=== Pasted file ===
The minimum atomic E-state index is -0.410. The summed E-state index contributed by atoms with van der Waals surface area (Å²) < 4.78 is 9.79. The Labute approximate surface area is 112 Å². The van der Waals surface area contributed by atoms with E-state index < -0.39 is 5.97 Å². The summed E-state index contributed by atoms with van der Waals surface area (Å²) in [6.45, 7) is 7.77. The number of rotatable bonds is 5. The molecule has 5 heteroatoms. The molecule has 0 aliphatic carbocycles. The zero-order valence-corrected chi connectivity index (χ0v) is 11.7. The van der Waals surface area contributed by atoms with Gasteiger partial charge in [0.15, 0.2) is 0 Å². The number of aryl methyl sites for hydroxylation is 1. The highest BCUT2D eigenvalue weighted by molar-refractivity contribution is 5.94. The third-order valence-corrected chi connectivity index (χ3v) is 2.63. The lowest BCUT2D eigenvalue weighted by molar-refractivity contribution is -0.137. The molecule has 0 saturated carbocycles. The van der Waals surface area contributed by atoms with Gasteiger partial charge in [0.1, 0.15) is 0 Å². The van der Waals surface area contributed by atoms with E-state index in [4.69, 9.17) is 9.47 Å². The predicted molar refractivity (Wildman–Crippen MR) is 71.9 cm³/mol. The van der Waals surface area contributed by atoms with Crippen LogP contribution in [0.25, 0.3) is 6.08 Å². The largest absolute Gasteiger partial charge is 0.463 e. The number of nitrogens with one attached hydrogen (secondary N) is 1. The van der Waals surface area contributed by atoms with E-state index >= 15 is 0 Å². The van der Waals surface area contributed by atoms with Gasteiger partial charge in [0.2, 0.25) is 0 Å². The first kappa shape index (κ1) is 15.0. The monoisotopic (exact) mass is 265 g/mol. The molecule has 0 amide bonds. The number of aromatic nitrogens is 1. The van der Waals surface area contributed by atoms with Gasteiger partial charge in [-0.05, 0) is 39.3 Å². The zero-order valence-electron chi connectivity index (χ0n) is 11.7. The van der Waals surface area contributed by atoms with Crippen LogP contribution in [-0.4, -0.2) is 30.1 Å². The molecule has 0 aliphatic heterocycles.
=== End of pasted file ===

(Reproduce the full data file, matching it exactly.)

The minimum atomic E-state index is -0.410. The summed E-state index contributed by atoms with van der Waals surface area (Å²) < 4.78 is 9.79. The Labute approximate surface area is 112 Å². The van der Waals surface area contributed by atoms with E-state index < -0.39 is 5.97 Å². The summed E-state index contributed by atoms with van der Waals surface area (Å²) in [6.45, 7) is 7.77. The number of rotatable bonds is 5. The molecule has 5 heteroatoms. The molecule has 0 aliphatic carbocycles. The zero-order valence-corrected chi connectivity index (χ0v) is 11.7. The van der Waals surface area contributed by atoms with Gasteiger partial charge in [0.15, 0.2) is 0 Å². The number of aryl methyl sites for hydroxylation is 1. The highest BCUT2D eigenvalue weighted by molar-refractivity contribution is 5.94. The third-order valence-corrected chi connectivity index (χ3v) is 2.63. The lowest BCUT2D eigenvalue weighted by molar-refractivity contribution is -0.137. The molecule has 0 saturated carbocycles. The van der Waals surface area contributed by atoms with Gasteiger partial charge in [0.1, 0.15) is 0 Å². The van der Waals surface area contributed by atoms with E-state index in [4.69, 9.17) is 9.47 Å². The predicted molar refractivity (Wildman–Crippen MR) is 71.9 cm³/mol. The van der Waals surface area contributed by atoms with Crippen LogP contribution in [0.25, 0.3) is 6.08 Å². The largest absolute Gasteiger partial charge is 0.463 e. The number of nitrogens with one attached hydrogen (secondary N) is 1. The van der Waals surface area contributed by atoms with E-state index >= 15 is 0 Å². The van der Waals surface area contributed by atoms with Gasteiger partial charge in [0.2, 0.25) is 0 Å². The first kappa shape index (κ1) is 15.0. The monoisotopic (exact) mass is 265 g/mol. The molecule has 0 amide bonds. The number of aromatic nitrogens is 1. The van der Waals surface area contributed by atoms with Gasteiger partial charge in [-0.05, 0) is 39.3 Å². The zero-order valence-electron chi connectivity index (χ0n) is 11.7. The van der Waals surface area contributed by atoms with Crippen LogP contribution in [-0.4, -0.2) is 30.1 Å². The molecule has 0 aliphatic heterocycles.